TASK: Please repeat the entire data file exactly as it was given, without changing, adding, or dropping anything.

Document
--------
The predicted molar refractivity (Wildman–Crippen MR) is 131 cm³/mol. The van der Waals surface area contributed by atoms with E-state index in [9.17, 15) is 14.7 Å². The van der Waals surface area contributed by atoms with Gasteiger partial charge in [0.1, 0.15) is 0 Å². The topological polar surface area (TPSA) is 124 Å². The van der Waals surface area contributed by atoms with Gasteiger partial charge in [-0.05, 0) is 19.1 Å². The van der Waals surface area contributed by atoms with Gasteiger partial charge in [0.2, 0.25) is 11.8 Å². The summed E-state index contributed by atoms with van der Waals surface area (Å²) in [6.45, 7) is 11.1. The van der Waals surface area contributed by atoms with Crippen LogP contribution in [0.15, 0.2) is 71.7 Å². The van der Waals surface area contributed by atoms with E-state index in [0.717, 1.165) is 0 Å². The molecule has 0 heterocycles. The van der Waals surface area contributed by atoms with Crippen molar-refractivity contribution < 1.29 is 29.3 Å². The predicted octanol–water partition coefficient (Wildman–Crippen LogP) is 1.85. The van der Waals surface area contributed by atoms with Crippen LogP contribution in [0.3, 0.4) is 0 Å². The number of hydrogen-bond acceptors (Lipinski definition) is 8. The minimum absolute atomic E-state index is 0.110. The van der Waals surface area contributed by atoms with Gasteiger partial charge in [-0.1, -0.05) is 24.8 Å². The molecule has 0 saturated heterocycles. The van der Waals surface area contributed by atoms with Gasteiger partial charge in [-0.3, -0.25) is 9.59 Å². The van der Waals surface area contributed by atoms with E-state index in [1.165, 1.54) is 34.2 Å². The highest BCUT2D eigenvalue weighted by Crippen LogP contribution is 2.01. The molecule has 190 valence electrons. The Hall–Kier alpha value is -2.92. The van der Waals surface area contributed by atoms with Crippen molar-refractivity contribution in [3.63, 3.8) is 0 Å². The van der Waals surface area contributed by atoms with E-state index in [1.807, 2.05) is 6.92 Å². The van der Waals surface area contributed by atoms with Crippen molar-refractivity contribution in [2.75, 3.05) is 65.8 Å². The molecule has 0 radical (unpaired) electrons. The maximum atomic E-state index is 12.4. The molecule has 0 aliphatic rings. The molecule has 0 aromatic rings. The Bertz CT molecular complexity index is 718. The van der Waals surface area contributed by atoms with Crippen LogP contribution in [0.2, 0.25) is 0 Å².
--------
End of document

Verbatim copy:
The predicted molar refractivity (Wildman–Crippen MR) is 131 cm³/mol. The van der Waals surface area contributed by atoms with E-state index in [9.17, 15) is 14.7 Å². The van der Waals surface area contributed by atoms with Gasteiger partial charge in [0.1, 0.15) is 0 Å². The topological polar surface area (TPSA) is 124 Å². The van der Waals surface area contributed by atoms with Gasteiger partial charge in [-0.05, 0) is 19.1 Å². The van der Waals surface area contributed by atoms with Gasteiger partial charge in [0.2, 0.25) is 11.8 Å². The summed E-state index contributed by atoms with van der Waals surface area (Å²) in [6.45, 7) is 11.1. The van der Waals surface area contributed by atoms with Crippen LogP contribution in [0.15, 0.2) is 71.7 Å². The van der Waals surface area contributed by atoms with E-state index in [0.717, 1.165) is 0 Å². The molecule has 0 heterocycles. The van der Waals surface area contributed by atoms with Crippen molar-refractivity contribution < 1.29 is 29.3 Å². The predicted octanol–water partition coefficient (Wildman–Crippen LogP) is 1.85. The van der Waals surface area contributed by atoms with Crippen LogP contribution in [0.3, 0.4) is 0 Å². The number of hydrogen-bond acceptors (Lipinski definition) is 8. The minimum absolute atomic E-state index is 0.110. The van der Waals surface area contributed by atoms with Gasteiger partial charge in [-0.1, -0.05) is 24.8 Å². The molecule has 0 saturated heterocycles. The van der Waals surface area contributed by atoms with Gasteiger partial charge in [-0.3, -0.25) is 9.59 Å². The van der Waals surface area contributed by atoms with E-state index in [1.165, 1.54) is 34.2 Å². The highest BCUT2D eigenvalue weighted by Crippen LogP contribution is 2.01. The molecule has 190 valence electrons. The Hall–Kier alpha value is -2.92. The van der Waals surface area contributed by atoms with Crippen molar-refractivity contribution in [3.63, 3.8) is 0 Å². The van der Waals surface area contributed by atoms with E-state index in [1.807, 2.05) is 6.92 Å². The van der Waals surface area contributed by atoms with Crippen molar-refractivity contribution in [2.75, 3.05) is 65.8 Å². The molecule has 0 radical (unpaired) electrons. The maximum atomic E-state index is 12.4. The molecule has 0 aliphatic rings. The molecule has 0 aromatic rings. The Bertz CT molecular complexity index is 718. The van der Waals surface area contributed by atoms with Crippen LogP contribution in [0.2, 0.25) is 0 Å².